By Eric Sundquist
Gerry Forbes, author of the Transportation Association of Canada’s excellent and too-little-known “Speed Management Guide,” suggests in a new ITE Journal article that speeding has some attributes of an addiction. He compares speeding and several addictive substances on dependence and harm (below), suggesting speeding is right up there with cocaine and heroin.
Probably more interesting than this provocative framing is the remedy Forbes suggests. He rejects the idea that speed management is simply a matter for law enforcement.
Under a Vision Zero philosophy, the traffic professionals must accept and advocate for lower operating speeds. Traffic professionals must be proactive in changing the environment and making speeding an unacceptable behavior, much like the use of illicit drugs. Speeds on the road network need to be better managed.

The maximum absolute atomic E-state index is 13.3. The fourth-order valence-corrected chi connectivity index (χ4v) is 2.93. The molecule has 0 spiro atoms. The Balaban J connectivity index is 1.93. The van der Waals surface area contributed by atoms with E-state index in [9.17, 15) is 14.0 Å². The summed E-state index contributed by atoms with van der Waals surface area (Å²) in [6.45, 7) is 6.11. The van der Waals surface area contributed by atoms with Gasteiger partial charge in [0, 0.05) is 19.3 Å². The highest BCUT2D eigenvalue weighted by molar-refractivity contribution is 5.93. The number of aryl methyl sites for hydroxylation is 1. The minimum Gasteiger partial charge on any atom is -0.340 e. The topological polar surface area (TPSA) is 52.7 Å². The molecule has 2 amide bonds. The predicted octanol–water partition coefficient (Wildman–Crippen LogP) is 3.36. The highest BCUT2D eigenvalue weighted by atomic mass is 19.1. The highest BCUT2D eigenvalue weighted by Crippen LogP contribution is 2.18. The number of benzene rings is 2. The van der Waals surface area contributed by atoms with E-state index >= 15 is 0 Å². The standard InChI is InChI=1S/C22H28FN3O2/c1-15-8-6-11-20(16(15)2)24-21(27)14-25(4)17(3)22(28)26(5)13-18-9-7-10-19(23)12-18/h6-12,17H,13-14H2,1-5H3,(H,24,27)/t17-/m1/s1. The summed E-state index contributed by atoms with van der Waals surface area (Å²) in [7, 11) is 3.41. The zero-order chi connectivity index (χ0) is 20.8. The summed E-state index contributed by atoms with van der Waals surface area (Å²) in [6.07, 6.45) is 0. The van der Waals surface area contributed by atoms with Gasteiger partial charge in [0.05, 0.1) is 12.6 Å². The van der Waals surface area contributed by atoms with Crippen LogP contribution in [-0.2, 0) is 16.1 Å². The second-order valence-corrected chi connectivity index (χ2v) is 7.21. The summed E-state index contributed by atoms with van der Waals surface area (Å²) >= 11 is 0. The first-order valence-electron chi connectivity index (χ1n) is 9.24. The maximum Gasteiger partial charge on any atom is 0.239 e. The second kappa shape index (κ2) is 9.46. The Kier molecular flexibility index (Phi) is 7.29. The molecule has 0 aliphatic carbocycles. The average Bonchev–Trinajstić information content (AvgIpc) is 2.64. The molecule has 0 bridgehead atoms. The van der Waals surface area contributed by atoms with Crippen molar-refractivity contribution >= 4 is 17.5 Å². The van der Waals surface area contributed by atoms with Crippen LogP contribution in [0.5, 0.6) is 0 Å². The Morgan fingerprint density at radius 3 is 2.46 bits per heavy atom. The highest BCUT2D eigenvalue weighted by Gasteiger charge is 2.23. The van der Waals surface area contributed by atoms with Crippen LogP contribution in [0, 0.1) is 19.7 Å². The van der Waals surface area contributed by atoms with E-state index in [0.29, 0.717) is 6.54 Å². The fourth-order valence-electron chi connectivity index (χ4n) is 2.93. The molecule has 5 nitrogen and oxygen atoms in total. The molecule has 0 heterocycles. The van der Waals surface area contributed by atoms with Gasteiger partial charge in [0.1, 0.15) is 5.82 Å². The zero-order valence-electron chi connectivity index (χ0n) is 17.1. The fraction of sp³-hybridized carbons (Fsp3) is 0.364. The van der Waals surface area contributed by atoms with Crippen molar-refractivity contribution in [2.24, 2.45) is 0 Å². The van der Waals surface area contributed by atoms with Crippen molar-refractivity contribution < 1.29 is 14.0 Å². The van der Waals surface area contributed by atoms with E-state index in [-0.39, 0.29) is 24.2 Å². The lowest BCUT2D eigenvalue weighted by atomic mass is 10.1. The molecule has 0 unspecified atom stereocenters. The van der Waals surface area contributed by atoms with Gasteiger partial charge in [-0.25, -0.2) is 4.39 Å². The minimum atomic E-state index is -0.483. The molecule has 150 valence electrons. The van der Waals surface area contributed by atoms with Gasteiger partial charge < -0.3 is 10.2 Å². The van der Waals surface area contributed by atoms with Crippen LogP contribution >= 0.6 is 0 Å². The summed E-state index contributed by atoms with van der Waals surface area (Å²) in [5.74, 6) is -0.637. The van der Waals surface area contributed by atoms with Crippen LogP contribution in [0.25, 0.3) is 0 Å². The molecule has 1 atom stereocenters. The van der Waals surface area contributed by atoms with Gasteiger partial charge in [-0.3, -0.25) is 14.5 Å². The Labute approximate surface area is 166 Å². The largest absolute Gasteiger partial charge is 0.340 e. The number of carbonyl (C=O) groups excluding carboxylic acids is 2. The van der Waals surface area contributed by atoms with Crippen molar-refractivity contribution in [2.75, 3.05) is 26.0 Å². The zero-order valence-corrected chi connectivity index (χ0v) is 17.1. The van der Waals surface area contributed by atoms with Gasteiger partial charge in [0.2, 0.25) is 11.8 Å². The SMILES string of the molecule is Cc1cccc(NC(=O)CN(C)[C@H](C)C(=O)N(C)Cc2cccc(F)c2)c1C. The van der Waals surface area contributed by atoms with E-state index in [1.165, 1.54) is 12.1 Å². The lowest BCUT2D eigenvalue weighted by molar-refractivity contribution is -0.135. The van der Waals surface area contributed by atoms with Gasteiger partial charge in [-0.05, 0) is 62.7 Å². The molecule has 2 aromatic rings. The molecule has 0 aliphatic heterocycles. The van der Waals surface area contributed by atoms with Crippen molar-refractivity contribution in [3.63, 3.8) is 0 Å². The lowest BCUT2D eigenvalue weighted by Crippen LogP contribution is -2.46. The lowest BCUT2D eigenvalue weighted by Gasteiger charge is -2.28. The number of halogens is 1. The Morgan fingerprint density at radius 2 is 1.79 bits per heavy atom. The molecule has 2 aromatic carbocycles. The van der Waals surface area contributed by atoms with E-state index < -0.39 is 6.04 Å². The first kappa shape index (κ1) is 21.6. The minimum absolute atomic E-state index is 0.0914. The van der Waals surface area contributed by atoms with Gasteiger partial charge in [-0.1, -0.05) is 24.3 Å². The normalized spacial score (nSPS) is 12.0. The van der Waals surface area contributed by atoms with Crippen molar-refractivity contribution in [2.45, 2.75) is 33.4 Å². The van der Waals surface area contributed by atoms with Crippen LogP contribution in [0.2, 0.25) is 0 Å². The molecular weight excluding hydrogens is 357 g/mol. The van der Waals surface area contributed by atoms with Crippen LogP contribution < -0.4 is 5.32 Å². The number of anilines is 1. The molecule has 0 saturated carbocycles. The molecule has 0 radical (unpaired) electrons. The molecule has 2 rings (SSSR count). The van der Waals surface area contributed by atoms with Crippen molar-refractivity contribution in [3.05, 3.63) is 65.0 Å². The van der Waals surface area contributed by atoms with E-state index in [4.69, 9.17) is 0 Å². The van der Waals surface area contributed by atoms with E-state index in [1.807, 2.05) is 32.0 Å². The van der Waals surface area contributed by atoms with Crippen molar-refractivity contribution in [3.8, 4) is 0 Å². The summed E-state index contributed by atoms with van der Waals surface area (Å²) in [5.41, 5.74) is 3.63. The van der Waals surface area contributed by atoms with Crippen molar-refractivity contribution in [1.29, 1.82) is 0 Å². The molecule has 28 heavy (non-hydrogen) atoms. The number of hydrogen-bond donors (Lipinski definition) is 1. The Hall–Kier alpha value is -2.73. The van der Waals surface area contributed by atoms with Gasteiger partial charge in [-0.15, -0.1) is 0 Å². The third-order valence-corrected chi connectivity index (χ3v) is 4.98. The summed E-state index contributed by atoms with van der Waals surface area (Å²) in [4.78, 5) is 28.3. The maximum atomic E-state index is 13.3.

Speed management is the act of influencing drivers to adopt speeds that offer mobility without compromising safety. It includes a range of measures across all disciplines and should be inculcated into all stages in the life-cycle of a highway. From an engineering/ infrastructure perspective, good speed management results in reduced speeds while maintaining reasonable mobility, and permitting the right speeds on the right roads.
An example of the recommended approaches is “self-enforcing roads”—facilities that are designed to achieve appropriate operating speeds through visual cues, including those in the table below.
The brief article only gives a taste of this and four other recommended planning/design elements for managing traffic speeds. The aforementioned “Speed Management Guide” provides practitioners with much more information and guidance, and readers are urged to obtain a copy. It is hard to come by in the U.S.—even in research libraries—so we’ve posted the table of contents here to give a sense of the topics it covers.
Eric Sundquist is Director of SSTI.